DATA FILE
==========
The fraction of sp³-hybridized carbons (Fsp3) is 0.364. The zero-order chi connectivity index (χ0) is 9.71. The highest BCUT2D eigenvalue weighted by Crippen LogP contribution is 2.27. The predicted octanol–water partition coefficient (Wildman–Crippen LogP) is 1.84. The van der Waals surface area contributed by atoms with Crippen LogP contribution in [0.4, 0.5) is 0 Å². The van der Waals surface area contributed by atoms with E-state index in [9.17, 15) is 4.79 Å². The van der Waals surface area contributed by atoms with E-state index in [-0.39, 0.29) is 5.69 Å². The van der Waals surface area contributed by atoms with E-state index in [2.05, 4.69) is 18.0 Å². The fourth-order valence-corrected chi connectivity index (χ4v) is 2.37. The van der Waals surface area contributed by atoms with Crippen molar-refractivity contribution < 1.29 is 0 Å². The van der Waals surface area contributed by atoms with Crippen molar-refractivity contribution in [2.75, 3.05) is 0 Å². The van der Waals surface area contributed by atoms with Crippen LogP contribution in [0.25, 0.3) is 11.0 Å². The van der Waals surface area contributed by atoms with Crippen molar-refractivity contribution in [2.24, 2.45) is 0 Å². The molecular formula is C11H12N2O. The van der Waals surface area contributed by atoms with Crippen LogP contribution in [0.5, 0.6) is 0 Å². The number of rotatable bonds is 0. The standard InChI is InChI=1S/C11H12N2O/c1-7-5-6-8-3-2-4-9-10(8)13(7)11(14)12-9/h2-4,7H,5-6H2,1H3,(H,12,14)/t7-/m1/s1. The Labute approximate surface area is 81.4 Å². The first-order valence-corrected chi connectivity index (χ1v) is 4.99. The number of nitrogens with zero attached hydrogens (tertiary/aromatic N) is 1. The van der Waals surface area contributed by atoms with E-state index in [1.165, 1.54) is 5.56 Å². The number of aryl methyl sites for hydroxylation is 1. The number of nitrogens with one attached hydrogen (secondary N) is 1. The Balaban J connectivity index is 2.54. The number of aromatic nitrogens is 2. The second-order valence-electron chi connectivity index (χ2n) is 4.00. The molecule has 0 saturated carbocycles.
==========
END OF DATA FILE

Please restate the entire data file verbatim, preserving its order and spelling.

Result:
The fraction of sp³-hybridized carbons (Fsp3) is 0.364. The zero-order chi connectivity index (χ0) is 9.71. The highest BCUT2D eigenvalue weighted by Crippen LogP contribution is 2.27. The predicted octanol–water partition coefficient (Wildman–Crippen LogP) is 1.84. The van der Waals surface area contributed by atoms with Crippen LogP contribution in [0.4, 0.5) is 0 Å². The van der Waals surface area contributed by atoms with E-state index in [9.17, 15) is 4.79 Å². The van der Waals surface area contributed by atoms with E-state index in [-0.39, 0.29) is 5.69 Å². The van der Waals surface area contributed by atoms with E-state index in [2.05, 4.69) is 18.0 Å². The fourth-order valence-corrected chi connectivity index (χ4v) is 2.37. The van der Waals surface area contributed by atoms with Crippen molar-refractivity contribution < 1.29 is 0 Å². The van der Waals surface area contributed by atoms with Crippen molar-refractivity contribution in [2.75, 3.05) is 0 Å². The van der Waals surface area contributed by atoms with Crippen LogP contribution in [0.25, 0.3) is 11.0 Å². The van der Waals surface area contributed by atoms with Crippen molar-refractivity contribution in [2.24, 2.45) is 0 Å². The molecular formula is C11H12N2O. The van der Waals surface area contributed by atoms with Crippen LogP contribution in [0.5, 0.6) is 0 Å². The number of rotatable bonds is 0. The standard InChI is InChI=1S/C11H12N2O/c1-7-5-6-8-3-2-4-9-10(8)13(7)11(14)12-9/h2-4,7H,5-6H2,1H3,(H,12,14)/t7-/m1/s1. The Labute approximate surface area is 81.4 Å². The first-order valence-corrected chi connectivity index (χ1v) is 4.99. The number of nitrogens with zero attached hydrogens (tertiary/aromatic N) is 1. The van der Waals surface area contributed by atoms with E-state index in [1.165, 1.54) is 5.56 Å². The number of aryl methyl sites for hydroxylation is 1. The number of nitrogens with one attached hydrogen (secondary N) is 1. The Balaban J connectivity index is 2.54. The number of aromatic nitrogens is 2. The second-order valence-electron chi connectivity index (χ2n) is 4.00. The molecule has 0 saturated carbocycles.